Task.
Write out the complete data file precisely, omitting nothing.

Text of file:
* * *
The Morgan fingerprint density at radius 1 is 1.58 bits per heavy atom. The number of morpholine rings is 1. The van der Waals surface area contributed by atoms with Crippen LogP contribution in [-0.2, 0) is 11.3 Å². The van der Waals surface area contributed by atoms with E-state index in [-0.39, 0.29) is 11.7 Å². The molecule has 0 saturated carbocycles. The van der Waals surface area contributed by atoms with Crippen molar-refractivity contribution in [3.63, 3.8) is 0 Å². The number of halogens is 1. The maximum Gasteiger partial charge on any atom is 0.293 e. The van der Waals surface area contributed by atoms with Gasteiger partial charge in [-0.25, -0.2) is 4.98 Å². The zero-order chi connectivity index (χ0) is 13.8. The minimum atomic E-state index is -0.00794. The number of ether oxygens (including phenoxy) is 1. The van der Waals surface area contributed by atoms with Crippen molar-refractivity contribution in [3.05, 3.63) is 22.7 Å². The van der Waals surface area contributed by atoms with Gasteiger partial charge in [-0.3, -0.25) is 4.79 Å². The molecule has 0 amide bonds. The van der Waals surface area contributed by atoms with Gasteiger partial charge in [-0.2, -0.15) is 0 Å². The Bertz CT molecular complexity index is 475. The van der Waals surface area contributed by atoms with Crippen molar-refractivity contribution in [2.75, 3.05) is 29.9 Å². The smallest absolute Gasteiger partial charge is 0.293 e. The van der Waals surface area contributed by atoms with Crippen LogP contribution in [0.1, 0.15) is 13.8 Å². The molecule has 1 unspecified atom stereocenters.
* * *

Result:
The Morgan fingerprint density at radius 1 is 1.58 bits per heavy atom. The number of morpholine rings is 1. The van der Waals surface area contributed by atoms with Crippen LogP contribution in [-0.2, 0) is 11.3 Å². The van der Waals surface area contributed by atoms with E-state index in [-0.39, 0.29) is 11.7 Å². The molecule has 0 saturated carbocycles. The van der Waals surface area contributed by atoms with Crippen molar-refractivity contribution in [3.63, 3.8) is 0 Å². The number of halogens is 1. The maximum Gasteiger partial charge on any atom is 0.293 e. The van der Waals surface area contributed by atoms with Gasteiger partial charge in [-0.25, -0.2) is 4.98 Å². The zero-order chi connectivity index (χ0) is 13.8. The minimum atomic E-state index is -0.00794. The number of ether oxygens (including phenoxy) is 1. The van der Waals surface area contributed by atoms with Crippen molar-refractivity contribution in [3.05, 3.63) is 22.7 Å². The van der Waals surface area contributed by atoms with Gasteiger partial charge in [-0.3, -0.25) is 4.79 Å². The molecule has 0 amide bonds. The van der Waals surface area contributed by atoms with Gasteiger partial charge in [-0.2, -0.15) is 0 Å². The Bertz CT molecular complexity index is 475. The van der Waals surface area contributed by atoms with Crippen molar-refractivity contribution in [2.75, 3.05) is 29.9 Å². The smallest absolute Gasteiger partial charge is 0.293 e. The van der Waals surface area contributed by atoms with Crippen LogP contribution in [0.1, 0.15) is 13.8 Å². The molecule has 1 unspecified atom stereocenters.